Don’t we share these goals today: To evaluate students without bias. To give them equal opportunity to learn despite where they live or learn. To free instructors to have more time to teach and interact with students. So why are multiple choice questions criticized so much?

Davidson says it’s because we try to use multiple choice questions in areas where they don’t work such as

….problem solving, collaborative thinking,  interdisciplinary thinking, complex analysis, the ability to apply learning to other problems, complexity…creativity, imagination, originality…

Demonstration of these types of learning, Bloom’s applying, analyzing, evaluating, and creating, requires more than picking out the right answer if there even is a “right” answer. Kelly created multiple choice questions to measure basic skills important to twentieth century American work and citizenship. He admitted that they only tested “lower-order” thinking.

Extending the multiple choice format to measure higher-order thinking results in many flawed questions. Piled one on top of the other in repetitive quizzes or long tests, these ill-conceived items become anxiety-provoking, deadening experiences for students. In this context, they are weak indicators of student learning achievement.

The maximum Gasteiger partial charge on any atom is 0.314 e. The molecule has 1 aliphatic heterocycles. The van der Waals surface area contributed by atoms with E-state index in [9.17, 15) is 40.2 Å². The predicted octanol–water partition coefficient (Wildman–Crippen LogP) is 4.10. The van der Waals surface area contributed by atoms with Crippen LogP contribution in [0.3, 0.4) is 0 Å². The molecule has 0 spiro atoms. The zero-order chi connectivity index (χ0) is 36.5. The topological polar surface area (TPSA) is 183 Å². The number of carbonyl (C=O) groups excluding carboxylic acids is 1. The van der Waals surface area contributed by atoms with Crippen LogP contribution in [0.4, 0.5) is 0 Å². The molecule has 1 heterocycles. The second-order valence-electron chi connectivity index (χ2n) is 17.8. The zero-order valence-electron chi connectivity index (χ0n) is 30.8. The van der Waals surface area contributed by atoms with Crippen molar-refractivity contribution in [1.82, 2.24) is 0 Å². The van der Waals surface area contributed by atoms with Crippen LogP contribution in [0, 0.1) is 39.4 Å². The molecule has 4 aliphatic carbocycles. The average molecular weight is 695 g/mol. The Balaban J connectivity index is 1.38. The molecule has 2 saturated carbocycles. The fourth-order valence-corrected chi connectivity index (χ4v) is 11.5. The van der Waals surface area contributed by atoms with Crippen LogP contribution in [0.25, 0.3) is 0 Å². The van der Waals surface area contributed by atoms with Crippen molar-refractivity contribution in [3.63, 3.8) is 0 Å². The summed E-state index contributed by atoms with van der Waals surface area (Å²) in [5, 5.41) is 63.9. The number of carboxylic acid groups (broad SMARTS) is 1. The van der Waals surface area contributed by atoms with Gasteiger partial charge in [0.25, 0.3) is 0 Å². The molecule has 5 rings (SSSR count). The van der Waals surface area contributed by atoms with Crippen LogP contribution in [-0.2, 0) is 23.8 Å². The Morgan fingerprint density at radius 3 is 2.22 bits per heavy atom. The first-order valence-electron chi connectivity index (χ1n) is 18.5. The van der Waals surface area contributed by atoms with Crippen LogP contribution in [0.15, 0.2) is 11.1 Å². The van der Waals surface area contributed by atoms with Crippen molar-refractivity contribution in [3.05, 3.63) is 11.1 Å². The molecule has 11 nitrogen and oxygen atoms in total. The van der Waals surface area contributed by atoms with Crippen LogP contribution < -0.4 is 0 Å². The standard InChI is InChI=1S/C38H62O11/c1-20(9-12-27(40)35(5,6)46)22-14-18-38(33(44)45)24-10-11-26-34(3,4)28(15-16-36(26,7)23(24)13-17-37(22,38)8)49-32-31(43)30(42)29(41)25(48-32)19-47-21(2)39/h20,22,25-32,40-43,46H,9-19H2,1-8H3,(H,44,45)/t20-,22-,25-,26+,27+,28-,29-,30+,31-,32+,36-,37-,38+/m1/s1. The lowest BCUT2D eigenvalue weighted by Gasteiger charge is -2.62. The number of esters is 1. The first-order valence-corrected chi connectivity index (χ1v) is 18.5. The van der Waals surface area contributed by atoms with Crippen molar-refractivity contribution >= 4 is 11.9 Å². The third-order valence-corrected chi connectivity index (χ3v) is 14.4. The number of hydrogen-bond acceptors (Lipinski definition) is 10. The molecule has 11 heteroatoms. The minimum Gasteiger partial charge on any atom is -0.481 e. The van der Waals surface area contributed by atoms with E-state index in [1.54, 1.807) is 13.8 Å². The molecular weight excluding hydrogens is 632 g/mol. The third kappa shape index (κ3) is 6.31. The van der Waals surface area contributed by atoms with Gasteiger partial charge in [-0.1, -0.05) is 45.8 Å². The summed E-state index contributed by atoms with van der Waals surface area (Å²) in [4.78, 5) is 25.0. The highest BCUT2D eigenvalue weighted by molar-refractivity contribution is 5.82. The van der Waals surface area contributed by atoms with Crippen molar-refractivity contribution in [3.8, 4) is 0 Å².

Through digital programming we have the potential to create robust profiles of students showing how they process, retain, and apply information. This gives us the opportunity to approach the challenge of assessing student performance from a fresh perspective, one that may even use testing rarely. Let’s start by identifying the problem we want to solve: How do we make sure that students have learned what they need to learn to be successful in the world?

Now to test your understanding:

Which statement best describes this blog writer’s point of view?

  1. Multiple choice questions are easy to write.
  2. Multiple choice questions test critical thinking.
  3. We should rethink how we assess learning.
  4. We should never use multiple choice questions.

I Say Sitzfleisch, You Say Grit

With all due respect to my education professors in graduate school, most of what I know about learning and teaching came from my mother who never went to college. She told me that the key to success is sitzfleisch. Sitzfleisch is a word that comes from the German, literally, sitting on your ass.

In English, sitzfleisch is the ability to focus on a task whether or not it is engaging for the amount of time needed to master or complete it which is not necessarily the amount of time you want to spend on it. Yes, all of that. According to Elizabeth Gilbert, author of Eat, Pray, Love,